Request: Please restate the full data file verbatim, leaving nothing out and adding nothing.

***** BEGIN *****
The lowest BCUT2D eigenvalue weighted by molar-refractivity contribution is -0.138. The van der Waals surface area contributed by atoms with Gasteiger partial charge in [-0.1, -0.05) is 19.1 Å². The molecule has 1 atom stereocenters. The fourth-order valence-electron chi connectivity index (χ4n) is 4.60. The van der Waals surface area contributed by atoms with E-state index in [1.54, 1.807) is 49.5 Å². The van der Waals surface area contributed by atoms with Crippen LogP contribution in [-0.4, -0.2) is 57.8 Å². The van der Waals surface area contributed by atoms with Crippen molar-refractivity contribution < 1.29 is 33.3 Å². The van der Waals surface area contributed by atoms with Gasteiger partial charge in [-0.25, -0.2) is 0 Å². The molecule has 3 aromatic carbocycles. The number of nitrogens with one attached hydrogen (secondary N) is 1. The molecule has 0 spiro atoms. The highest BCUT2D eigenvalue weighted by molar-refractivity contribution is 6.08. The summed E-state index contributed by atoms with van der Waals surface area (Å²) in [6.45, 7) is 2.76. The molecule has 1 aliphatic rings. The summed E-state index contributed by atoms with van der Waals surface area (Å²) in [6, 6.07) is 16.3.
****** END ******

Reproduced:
The lowest BCUT2D eigenvalue weighted by molar-refractivity contribution is -0.138. The van der Waals surface area contributed by atoms with Gasteiger partial charge in [-0.1, -0.05) is 19.1 Å². The molecule has 1 atom stereocenters. The fourth-order valence-electron chi connectivity index (χ4n) is 4.60. The van der Waals surface area contributed by atoms with E-state index in [1.54, 1.807) is 49.5 Å². The van der Waals surface area contributed by atoms with Crippen LogP contribution in [-0.4, -0.2) is 57.8 Å². The van der Waals surface area contributed by atoms with Crippen molar-refractivity contribution < 1.29 is 33.3 Å². The van der Waals surface area contributed by atoms with Gasteiger partial charge in [-0.25, -0.2) is 0 Å². The molecule has 3 aromatic carbocycles. The number of nitrogens with one attached hydrogen (secondary N) is 1. The molecule has 0 spiro atoms. The highest BCUT2D eigenvalue weighted by molar-refractivity contribution is 6.08. The summed E-state index contributed by atoms with van der Waals surface area (Å²) in [6.45, 7) is 2.76. The molecule has 1 aliphatic rings. The summed E-state index contributed by atoms with van der Waals surface area (Å²) in [6, 6.07) is 16.3.